Hundreds of NGOs call for post of UN Myanmar envoy to be abolished
Bangkok, Aug 22 (EFE).- More than 860 NGOs asked the United Nations General Assembly on Monday to end the position of special envoy for Myanmar, saying it has served to legitimize the military junta that took power in February 2021 and not to curb abuses in the country.
The request in the form of a letter comes after the current UN special envoy for Myanmar, Noeleen Heyzer, visited the country last week and met with the head of the junta, Min Aung Hlaing, in Naypyidaw.
“The long history of UN attempts to reach peace agreements with the Myanmar military through special envoys has never crystallized into significant results, but rather has given legitimacy to the perpetrators of heinous international crimes,” read the letter signed by 864 NGOs.
Civil organizations ask the UN General Assembly to end the mandate of the position of special envoy for Myanmar in the session to be held in September and to take measures so that the Myanmar military responds to abuses and crimes in their country.
“We also call on the UN Secretary General to take a direct role in Myanmar and take decisive action to show his serious commitment to resolving the devastating human rights and humanitarian crises” in the country, the statement said.
The letter has been signed by NGOs from Myanmar and other countries, of which some 320 have not wanted to make their names public, with organizations with a long history of activism such as Progressive Voice, Karen Peace Support Network, Chin Human Rights Organization and ALTSEAN-Myanmar, among others.
The NGOs said the military junta used Heyzer’s visit as a diplomatic achievement and used photos of the UN envoy and Min Aung Hlaing shaking hands as propaganda in the official media.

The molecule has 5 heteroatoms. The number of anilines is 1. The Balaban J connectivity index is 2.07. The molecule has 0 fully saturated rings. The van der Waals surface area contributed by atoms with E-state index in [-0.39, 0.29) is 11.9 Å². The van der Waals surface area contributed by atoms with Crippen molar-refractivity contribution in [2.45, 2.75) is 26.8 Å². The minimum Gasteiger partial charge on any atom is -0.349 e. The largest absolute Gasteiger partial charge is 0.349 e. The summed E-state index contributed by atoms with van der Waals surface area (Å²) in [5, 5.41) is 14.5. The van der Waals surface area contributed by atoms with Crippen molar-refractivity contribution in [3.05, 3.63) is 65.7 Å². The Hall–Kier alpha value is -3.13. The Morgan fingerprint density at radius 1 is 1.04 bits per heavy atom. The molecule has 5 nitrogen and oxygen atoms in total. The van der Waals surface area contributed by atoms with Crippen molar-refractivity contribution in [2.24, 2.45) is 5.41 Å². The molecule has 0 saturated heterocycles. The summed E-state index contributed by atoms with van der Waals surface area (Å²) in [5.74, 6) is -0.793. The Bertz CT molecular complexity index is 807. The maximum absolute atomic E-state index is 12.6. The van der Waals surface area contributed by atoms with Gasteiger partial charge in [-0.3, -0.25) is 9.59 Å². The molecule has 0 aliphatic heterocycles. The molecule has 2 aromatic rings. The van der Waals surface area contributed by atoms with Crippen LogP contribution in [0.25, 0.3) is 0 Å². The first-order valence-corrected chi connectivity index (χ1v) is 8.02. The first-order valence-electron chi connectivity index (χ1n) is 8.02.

They said the UN envoy did not manage to meet with the deposed leader in the military coup and Nobel Peace Prize winner, Aung San Suu Kyi, still in detention, and that she did not mention in her statement the Government of National Unity, made up of politicians and pro-democracy activists.
“The junta is a terrorist organization according to the local laws of Myanmar and the international definition. The UN must apply the mandate of the UN Charter to protect the Myanmar people from the growing violence of the junta,” the activists point out.
In his statement after his visit, Heyzer indicated that he asked Min Aung Hlaing for an end to the violence in the country, the return of a civil and democratic government and also to allow Aung San Suu Kyi to return home, instead of being in a prison.
The special envoy said she expressed her concern for civilians displaced by the conflict in Myanmar and said that her visit does not represent a “legitimation” of the Myanmar military junta.
The Myanmar Army justifies the military coup for alleged electoral fraud in the November 2020 elections in which Suu Kyi’s party swept away, as it did in 2015, with the endorsement of international observers. EFE